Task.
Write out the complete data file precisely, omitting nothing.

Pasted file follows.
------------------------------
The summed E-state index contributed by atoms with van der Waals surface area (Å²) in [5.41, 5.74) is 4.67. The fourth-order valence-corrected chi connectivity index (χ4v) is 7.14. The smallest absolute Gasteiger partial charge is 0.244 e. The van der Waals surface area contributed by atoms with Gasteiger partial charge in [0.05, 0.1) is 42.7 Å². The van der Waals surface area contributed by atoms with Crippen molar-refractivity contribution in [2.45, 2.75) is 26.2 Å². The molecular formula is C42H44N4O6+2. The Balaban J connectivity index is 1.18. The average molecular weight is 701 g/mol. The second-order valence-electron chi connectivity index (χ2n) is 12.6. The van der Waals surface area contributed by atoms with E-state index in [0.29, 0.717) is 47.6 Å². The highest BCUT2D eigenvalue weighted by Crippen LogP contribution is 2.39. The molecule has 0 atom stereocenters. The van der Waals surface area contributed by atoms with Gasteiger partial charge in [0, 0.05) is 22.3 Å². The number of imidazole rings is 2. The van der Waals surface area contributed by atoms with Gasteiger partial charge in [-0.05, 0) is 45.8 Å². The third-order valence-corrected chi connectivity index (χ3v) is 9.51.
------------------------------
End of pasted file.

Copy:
The summed E-state index contributed by atoms with van der Waals surface area (Å²) in [5.41, 5.74) is 4.67. The fourth-order valence-corrected chi connectivity index (χ4v) is 7.14. The smallest absolute Gasteiger partial charge is 0.244 e. The van der Waals surface area contributed by atoms with Gasteiger partial charge in [0.05, 0.1) is 42.7 Å². The van der Waals surface area contributed by atoms with Crippen molar-refractivity contribution in [2.45, 2.75) is 26.2 Å². The molecular formula is C42H44N4O6+2. The Balaban J connectivity index is 1.18. The average molecular weight is 701 g/mol. The second-order valence-electron chi connectivity index (χ2n) is 12.6. The van der Waals surface area contributed by atoms with E-state index in [0.29, 0.717) is 47.6 Å². The highest BCUT2D eigenvalue weighted by Crippen LogP contribution is 2.39. The molecule has 0 atom stereocenters. The van der Waals surface area contributed by atoms with Gasteiger partial charge in [0, 0.05) is 22.3 Å². The number of imidazole rings is 2. The van der Waals surface area contributed by atoms with Gasteiger partial charge in [-0.05, 0) is 45.8 Å². The third-order valence-corrected chi connectivity index (χ3v) is 9.51.